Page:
Six practical tips for exhausted parents

Parents are getting burned out these days with children and babies awake at all hours, making uninterrupted sleep a bygone memory. There is a lot of professional advice for parents about how to stave off fatigue. But my family and friends tell me they have abandoned the experts, and are living in a state of sleep-deprived despair.



How can these desperate parents get some relief?

  1. Contact a local church. There is an abundance of nurturing grandparents in the congregation who can cuddle and play with your children, while you lie down in the nursery and get some quality shut-eye. Who are they to judge if you sleep through church? Think about how many Bible characters had visions in their dreams.
  2. In the car. Wrestle the wee mates into their car seats, drive until they go to sleep, and then sail into the first available parking lot. Cling to that steering wheel like a life-preserver, and allow the current to carry you into the sea of tranquility. Be sure to put a sign on your windshield that says, “Napping, do not disturb” so no one bangs on your windows, wondering if you’ve succumbed to carbon monoxide poisoning or an overdose of Captain Crunch.
  3. In the laundry room. Nail a gate securely to contain the children in their captivating baby-proof play room, and announce that you are going to do some laundry. Unfold your LL Bean cot, and catch some Z’s in front of those matching Whirlpool wonders. I bet you can even sleep through the agitation cycle, resting in the knowledge that you are not only napping but doing household chores at the same time.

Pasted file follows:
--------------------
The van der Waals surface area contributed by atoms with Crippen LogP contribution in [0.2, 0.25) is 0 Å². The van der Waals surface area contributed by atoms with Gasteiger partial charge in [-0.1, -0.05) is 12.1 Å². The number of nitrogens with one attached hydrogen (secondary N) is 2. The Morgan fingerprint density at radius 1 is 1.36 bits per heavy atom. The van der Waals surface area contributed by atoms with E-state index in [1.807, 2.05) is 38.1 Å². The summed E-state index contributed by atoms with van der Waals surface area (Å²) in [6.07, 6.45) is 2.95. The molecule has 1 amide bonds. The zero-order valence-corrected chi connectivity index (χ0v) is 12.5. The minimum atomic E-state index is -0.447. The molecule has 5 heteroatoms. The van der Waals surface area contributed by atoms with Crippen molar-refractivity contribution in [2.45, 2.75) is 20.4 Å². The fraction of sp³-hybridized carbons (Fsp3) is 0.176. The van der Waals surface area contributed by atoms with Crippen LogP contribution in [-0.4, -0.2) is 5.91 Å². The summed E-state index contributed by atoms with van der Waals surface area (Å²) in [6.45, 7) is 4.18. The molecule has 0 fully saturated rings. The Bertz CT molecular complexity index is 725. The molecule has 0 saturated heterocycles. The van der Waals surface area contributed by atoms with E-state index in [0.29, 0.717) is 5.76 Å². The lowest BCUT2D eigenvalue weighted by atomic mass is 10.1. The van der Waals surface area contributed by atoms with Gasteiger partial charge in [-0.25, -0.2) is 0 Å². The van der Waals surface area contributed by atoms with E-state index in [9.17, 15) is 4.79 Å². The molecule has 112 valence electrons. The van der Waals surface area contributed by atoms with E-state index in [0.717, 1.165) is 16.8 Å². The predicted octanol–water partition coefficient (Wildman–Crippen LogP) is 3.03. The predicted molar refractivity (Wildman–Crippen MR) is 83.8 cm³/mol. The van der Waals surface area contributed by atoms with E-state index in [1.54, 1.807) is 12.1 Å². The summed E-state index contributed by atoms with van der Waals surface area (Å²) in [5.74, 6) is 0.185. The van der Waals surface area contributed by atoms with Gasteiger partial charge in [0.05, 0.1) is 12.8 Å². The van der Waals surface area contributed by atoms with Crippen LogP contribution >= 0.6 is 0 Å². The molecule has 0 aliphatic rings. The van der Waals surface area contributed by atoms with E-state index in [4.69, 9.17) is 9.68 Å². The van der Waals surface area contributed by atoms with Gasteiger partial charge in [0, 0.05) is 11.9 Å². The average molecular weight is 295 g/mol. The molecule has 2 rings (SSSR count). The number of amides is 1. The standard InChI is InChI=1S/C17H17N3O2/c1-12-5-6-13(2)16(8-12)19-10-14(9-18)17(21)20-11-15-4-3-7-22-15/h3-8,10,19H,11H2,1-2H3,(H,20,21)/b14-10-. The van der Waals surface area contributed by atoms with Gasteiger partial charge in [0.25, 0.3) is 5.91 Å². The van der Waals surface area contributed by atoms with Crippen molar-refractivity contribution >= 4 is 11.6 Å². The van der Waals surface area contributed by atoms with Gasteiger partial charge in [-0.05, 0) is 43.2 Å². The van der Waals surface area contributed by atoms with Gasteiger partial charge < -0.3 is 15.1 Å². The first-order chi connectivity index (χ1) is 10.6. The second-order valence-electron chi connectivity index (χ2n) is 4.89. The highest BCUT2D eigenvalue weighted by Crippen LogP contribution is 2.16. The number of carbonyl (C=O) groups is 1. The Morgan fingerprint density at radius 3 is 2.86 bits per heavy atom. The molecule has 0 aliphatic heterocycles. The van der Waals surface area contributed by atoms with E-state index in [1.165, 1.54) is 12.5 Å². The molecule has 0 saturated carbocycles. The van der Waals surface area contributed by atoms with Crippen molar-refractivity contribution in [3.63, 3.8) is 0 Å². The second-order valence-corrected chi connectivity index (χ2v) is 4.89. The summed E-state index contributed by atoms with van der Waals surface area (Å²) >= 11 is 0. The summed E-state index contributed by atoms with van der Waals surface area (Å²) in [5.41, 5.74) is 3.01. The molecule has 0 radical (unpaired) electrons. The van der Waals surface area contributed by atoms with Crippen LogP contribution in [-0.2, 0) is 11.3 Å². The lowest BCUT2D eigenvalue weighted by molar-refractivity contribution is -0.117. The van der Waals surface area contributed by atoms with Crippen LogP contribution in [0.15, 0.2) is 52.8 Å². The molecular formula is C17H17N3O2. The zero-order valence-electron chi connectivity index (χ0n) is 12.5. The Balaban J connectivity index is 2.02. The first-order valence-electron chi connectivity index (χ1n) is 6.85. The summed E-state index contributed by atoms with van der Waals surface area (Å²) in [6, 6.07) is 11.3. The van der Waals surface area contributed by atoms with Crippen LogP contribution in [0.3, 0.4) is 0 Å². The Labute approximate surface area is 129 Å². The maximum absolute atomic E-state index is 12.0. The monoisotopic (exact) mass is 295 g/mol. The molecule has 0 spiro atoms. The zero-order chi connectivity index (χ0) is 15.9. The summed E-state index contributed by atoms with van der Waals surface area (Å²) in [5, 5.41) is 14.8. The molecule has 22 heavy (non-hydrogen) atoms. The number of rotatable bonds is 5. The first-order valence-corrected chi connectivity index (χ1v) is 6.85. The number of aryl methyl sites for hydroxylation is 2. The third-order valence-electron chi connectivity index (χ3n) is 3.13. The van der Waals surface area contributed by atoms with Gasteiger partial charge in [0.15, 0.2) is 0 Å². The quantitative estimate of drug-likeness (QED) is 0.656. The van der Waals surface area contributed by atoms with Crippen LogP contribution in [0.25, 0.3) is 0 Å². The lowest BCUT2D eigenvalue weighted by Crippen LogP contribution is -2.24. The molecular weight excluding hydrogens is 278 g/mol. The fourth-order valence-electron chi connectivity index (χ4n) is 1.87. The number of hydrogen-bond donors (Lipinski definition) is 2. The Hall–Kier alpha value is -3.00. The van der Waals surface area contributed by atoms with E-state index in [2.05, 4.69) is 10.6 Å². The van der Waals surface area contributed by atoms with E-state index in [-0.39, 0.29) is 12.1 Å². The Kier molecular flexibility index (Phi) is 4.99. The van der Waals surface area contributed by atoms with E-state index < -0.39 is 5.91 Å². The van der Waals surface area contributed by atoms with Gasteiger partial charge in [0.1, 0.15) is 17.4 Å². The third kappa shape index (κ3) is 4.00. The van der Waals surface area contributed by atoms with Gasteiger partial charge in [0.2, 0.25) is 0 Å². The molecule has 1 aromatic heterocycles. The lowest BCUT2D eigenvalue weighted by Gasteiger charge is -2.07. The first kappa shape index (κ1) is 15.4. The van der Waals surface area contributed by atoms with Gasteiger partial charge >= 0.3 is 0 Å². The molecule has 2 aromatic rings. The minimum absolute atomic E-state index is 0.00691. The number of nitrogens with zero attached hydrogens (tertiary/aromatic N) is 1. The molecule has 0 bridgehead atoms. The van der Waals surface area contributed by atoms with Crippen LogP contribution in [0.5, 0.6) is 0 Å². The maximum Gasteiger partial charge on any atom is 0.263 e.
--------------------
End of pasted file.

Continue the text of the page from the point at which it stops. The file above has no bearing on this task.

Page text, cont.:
4. Teach your children phrases like, ‘Don’t hit me!’ and ‘Don’t pinch me!’ Coach them to scream these phrases loudly in public places. You would be surprised how much sleep you can catch up on while the department of human services completes their investigation. Once nothing turns up, you can reunite with your cherubs, refreshed and renewed.
  5. Consider a basement nursery. Insulating yourself from unnecessary noise can go a long way toward creating a peaceful environment for sleep. Basement nurseries could also launch a new trend in decorating themes. Think “Dungeons and Dragons,” Alice in Wonderland’s “Down the Rabbit Hole,” and “Oliver Twist.”
  6. Flat Mommy and Daddy. For those children who need to see the reassuring presence of their parents when they open their angelic eyelids in the night, how about flat mommy or daddy sitting in that nursery rocker? Wrap it up in a familiar afghan, and I doubt it will look that creepy to your precious offspring.

You may not read suggestions like this in Parent Magazine, but I can see real potential for happier parents if you try out these practical tips.

Can my readers offer more ideas to help save the stewards of our next generation from total collapse?

Molly Stevens

About Molly Stevens

Molly Stevens arrived late to the writing desk but is forever grateful her second act took this direction instead of adult tricycle racing or hoarding cats. She was raised on a potato farm in northern Maine, where she wore a snowsuit over both her Halloween costume and her Easter dress.